Editorial

Editorial

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Ravi Gupta

Surveyors have been measuring distances, directions, and angles between points and elevations of points, lines, and contours on, above, and below the earth’s surface. Surveying and mapping technicians assist the professionals like cartographers and photogrammetrists in their duties by collecting data in the field and using it to calculate mapmaking information for use in performing computations and computer-aided drafting. Today there is much more to surveying and cartography than meets the eye. The surveying aids from old times – Chains, transits, theodolites, and plumb lines have given way to new age technology such as the GPS, laptops, and robotic total stations. GIS has also become an invaluable tool to both surveyors and cartographers.

As more of these new technologies emerge and are developed, we see a new type of mapping scientist emerging from the older specialists in photogrammetry and cartography. This new age mapping scientist combines the functions of mapping science and surveying into a broader field concerned with the collection and analysis of geographic data.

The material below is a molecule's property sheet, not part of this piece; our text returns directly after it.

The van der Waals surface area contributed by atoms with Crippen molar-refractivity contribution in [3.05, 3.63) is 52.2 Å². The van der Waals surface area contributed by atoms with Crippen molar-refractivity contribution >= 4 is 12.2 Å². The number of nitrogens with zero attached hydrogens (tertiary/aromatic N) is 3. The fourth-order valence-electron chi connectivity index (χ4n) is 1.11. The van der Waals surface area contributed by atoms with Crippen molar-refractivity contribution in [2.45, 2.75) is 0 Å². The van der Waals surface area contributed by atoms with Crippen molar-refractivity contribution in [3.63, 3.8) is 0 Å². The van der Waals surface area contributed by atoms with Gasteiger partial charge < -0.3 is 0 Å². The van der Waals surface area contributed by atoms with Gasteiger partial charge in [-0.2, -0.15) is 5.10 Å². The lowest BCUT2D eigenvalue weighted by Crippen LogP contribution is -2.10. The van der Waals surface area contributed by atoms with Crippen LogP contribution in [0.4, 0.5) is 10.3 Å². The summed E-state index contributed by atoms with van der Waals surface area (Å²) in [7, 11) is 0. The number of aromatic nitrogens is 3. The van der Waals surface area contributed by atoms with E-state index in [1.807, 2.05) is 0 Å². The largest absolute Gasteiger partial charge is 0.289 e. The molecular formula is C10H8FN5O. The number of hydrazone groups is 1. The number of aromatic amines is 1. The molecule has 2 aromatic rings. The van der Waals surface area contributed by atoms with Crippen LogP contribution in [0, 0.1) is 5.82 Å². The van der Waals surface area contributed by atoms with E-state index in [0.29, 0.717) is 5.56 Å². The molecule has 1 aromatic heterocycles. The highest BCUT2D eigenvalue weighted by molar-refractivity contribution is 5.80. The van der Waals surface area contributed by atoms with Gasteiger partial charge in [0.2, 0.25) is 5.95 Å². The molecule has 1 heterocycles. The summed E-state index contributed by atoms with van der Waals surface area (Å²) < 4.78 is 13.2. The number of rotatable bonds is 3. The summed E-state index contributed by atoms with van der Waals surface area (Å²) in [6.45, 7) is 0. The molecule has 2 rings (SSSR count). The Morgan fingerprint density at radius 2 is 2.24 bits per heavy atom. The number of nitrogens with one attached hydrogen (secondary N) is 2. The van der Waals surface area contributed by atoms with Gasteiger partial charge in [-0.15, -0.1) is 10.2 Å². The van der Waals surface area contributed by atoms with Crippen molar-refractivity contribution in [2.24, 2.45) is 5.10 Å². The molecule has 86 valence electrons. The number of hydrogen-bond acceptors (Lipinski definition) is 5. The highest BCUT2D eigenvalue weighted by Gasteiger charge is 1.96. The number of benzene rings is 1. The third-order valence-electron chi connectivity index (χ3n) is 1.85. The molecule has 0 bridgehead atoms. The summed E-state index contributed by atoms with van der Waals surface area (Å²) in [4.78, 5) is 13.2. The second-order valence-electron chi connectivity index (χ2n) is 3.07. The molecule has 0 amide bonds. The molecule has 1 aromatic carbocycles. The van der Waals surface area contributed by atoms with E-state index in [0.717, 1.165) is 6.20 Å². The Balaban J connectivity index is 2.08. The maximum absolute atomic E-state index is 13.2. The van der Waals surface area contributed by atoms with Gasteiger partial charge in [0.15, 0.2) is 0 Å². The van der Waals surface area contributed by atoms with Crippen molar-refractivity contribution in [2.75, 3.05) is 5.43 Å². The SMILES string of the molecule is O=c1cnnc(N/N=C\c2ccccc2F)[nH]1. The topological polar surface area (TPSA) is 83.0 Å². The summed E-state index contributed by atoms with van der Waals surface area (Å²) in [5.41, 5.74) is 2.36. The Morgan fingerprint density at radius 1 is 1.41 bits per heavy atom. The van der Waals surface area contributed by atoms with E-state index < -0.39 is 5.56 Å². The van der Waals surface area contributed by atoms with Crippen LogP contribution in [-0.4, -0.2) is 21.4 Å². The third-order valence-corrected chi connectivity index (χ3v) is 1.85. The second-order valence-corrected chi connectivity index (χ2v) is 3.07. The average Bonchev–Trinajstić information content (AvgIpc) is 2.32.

Growing opportunities in this realm have these new technologies as catalysts. Thus the growth of the surveying industry is being watched closely today! Studies are being done to understand the intricacies of development in this sphere and such studies create great value in bringing forth the correct perspective. A study done through questionnaire survey by the Asia Pacific group of GIS Development analysed the present status of land surveying in India and the results are encouraging.

Keeping in mind the need for more such studies, GIS Development will continue to make efforts to conduct and contribute more such studies to the surveying community in the future.


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